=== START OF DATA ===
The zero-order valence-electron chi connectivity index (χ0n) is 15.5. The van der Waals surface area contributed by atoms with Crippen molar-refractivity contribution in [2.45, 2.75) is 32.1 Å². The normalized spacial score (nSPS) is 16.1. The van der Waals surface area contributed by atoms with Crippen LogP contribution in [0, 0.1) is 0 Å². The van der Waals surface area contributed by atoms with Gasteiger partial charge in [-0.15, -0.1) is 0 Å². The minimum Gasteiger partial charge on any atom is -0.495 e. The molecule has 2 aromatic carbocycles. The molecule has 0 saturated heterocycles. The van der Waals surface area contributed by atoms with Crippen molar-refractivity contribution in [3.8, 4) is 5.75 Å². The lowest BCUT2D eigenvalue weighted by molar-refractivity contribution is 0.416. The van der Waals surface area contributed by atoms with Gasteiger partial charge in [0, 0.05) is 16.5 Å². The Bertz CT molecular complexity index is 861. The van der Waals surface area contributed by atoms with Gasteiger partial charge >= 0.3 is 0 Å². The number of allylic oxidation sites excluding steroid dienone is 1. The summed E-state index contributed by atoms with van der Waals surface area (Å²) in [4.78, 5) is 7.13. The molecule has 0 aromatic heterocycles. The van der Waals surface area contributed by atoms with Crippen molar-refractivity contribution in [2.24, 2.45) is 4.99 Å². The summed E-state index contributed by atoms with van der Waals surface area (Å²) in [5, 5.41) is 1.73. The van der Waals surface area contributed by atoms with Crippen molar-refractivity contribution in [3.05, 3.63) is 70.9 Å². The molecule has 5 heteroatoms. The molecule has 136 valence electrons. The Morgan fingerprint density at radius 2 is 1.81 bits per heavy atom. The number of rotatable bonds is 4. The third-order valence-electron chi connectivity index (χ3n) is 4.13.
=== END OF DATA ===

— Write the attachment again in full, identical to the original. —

The zero-order valence-electron chi connectivity index (χ0n) is 15.5. The van der Waals surface area contributed by atoms with Crippen molar-refractivity contribution in [2.45, 2.75) is 32.1 Å². The normalized spacial score (nSPS) is 16.1. The van der Waals surface area contributed by atoms with Crippen LogP contribution in [0, 0.1) is 0 Å². The van der Waals surface area contributed by atoms with Gasteiger partial charge in [-0.15, -0.1) is 0 Å². The minimum Gasteiger partial charge on any atom is -0.495 e. The molecule has 2 aromatic carbocycles. The molecule has 0 saturated heterocycles. The van der Waals surface area contributed by atoms with Crippen molar-refractivity contribution in [3.8, 4) is 5.75 Å². The lowest BCUT2D eigenvalue weighted by molar-refractivity contribution is 0.416. The van der Waals surface area contributed by atoms with Gasteiger partial charge in [0, 0.05) is 16.5 Å². The Bertz CT molecular complexity index is 861. The van der Waals surface area contributed by atoms with Gasteiger partial charge >= 0.3 is 0 Å². The number of allylic oxidation sites excluding steroid dienone is 1. The summed E-state index contributed by atoms with van der Waals surface area (Å²) in [4.78, 5) is 7.13. The molecule has 0 aromatic heterocycles. The van der Waals surface area contributed by atoms with Crippen molar-refractivity contribution in [2.24, 2.45) is 4.99 Å². The summed E-state index contributed by atoms with van der Waals surface area (Å²) in [5, 5.41) is 1.73. The van der Waals surface area contributed by atoms with Crippen molar-refractivity contribution in [3.05, 3.63) is 70.9 Å². The molecule has 5 heteroatoms. The molecule has 136 valence electrons. The Morgan fingerprint density at radius 2 is 1.81 bits per heavy atom. The number of rotatable bonds is 4. The third-order valence-electron chi connectivity index (χ3n) is 4.13.